The Colorectal Cancer Subtyping Consortium was formed to assess the presence or absence of core subtype patterns among existing gene expression–based colorectal cancer subtyping algorithms. The researchers also wanted to characterise the key biological features of the core subtypes, integrate and confront all other available data sources (mutation, copy number, methylation, microRNA and proteomics) and assess whether the subtype assignment correlated with patient outcome. Furthermore, their aim was to establish an important paradigm for collaborative, community-based cancer subtyping that will facilitate the translation of molecular subtypes into the clinic, not only for colorectal cancer, but for other malignancies as well.
The colorectal cancer subtypes are:
- CMS1 (microsatellite instability immune, 14%), hypermutated, microsatellite unstable and strong immune activation;
- CMS2 (canonical, 37%), epithelial, marked WNT and MYC signaling activation;
- CMS3 (metabolic, 13%), epithelial and evident metabolic dysregulation; and
- CMS4 (mesenchymal, 23%), prominent transforming growth factor–β activation, stromal invasion and angiogenesis.
Samples with mixed features (13%) possibly represent a transition phenotype or intratumoral heterogeneity.
Clinical and prognostic associations of the consensus molecular subtypes
The consortium also found important associations between the CMS groups and clinical variables. CMS1 tumours were frequently diagnosed in females with right-sided lesions and presented with higher histopathological grade.
Conversely, CMS2 tumours were mainly left-sided and, whereas CMS4 tumours tended to be diagnosed at more advanced stages (III and IV).
To determine whether the CMS groups differed in outcome, the researchers performed a Cox proportional hazards analysis on the combined data sets and separately in the subset of patients enrolled in a clinical trial with uniform follow-up (PETACC-3 clinical trial).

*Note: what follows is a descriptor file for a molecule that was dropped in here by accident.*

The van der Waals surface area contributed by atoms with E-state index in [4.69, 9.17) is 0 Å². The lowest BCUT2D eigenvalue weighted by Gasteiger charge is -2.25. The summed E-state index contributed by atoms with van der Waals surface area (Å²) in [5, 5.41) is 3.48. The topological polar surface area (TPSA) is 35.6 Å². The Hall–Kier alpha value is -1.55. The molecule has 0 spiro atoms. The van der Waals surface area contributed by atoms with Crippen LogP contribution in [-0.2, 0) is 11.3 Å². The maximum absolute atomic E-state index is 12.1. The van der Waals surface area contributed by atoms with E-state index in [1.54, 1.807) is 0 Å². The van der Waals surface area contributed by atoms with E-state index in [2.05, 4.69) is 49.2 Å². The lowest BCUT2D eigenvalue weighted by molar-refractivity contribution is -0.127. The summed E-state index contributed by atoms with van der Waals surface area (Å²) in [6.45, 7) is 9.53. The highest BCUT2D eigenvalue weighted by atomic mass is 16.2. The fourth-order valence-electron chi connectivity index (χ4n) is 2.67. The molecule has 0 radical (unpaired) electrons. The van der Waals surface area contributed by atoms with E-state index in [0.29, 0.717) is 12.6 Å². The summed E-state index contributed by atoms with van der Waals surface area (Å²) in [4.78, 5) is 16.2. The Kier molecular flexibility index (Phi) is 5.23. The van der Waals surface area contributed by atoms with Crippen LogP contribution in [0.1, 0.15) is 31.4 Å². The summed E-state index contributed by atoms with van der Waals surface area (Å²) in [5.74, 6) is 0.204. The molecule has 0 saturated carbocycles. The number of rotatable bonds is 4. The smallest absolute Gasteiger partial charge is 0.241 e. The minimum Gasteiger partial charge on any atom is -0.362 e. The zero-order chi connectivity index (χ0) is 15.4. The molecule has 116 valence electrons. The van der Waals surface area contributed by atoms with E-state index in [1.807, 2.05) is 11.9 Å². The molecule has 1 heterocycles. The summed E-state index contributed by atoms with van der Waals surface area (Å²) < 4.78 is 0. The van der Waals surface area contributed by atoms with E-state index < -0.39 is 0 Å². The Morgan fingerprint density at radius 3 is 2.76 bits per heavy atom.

Irrespective of patient cohort, CMS4 tumours resulted in worse overall survival and worse relapse-free survival in both univariate and multivariate analyses, after adjustment for clinico-pathological features, MSI status and presence of BRAF or KRAS mutations.
The researchers also found superior survival rates after relapse in CMS2 patients, with a larger proportion of long-term survivors in this subset.
Notably, the CMS1 population had a very poor survival rate after relapse, in agreement with recent studies showing worse prognosis of patients with MSI and BRAF-mutated colorectal cancers that recur.
These differences in prognosis with unsupervised gene expression signatures confirm the clinical relevance of the intrinsic biological processes implicated in each CMS.
From a biological perspective, the consortium researchers were able to refine the number and interpretation of the 'non-MSI' subtypes, which represent nearly 85% of the primary colorectal cancer samples. They also described strong molecular associations, particularly for samples lacking a mesenchymal phenotype. From a clinical perspective, in colorectal cancer, as for many other cancer types, it remains unclear what features will provide the most relevant subclassification tool.
In colorectal cancer, few biomarkers (including RAS and BRAF mutations and MSI and CIMP status) have been translated to patient care. It is important to emphasize that although the CMS groups are enriched for some genomic and epigenomic markers, their associations described do not allow categorisation of gene expression subtypes, thus reinforcing the notion that transcriptional signatures allow refinement of disease subclassification beyond what can be achieved by currently validated biomarkers.
For example, although tumours with wild-type RAS are considered to be a homogeneous entity for the purpose of making therapeutic decisions in the setting of advanced cancer, they were found across distinct CMS groups with profound biological differences that are expected to translate into heterogeneous drug responses.
Thanks to the collaborative bioinformatics work on the largest collection of colorectal cancer cohorts with molecular annotation to date, and building upon previous efforts by the independent researchers, the analyses by members of the consortium resulted in a consensus molecular classification system that allows the categorisation of most tumours into one of four robust subtypes.
Marked differences in the intrinsic biological underpinnings of each subtype support the new taxonomy of this disease. The Consortium researchers believe that this new taxonomy will facilitate future research in the colorectal cancer field and should be adopted by the community for colorectal cancer stratification.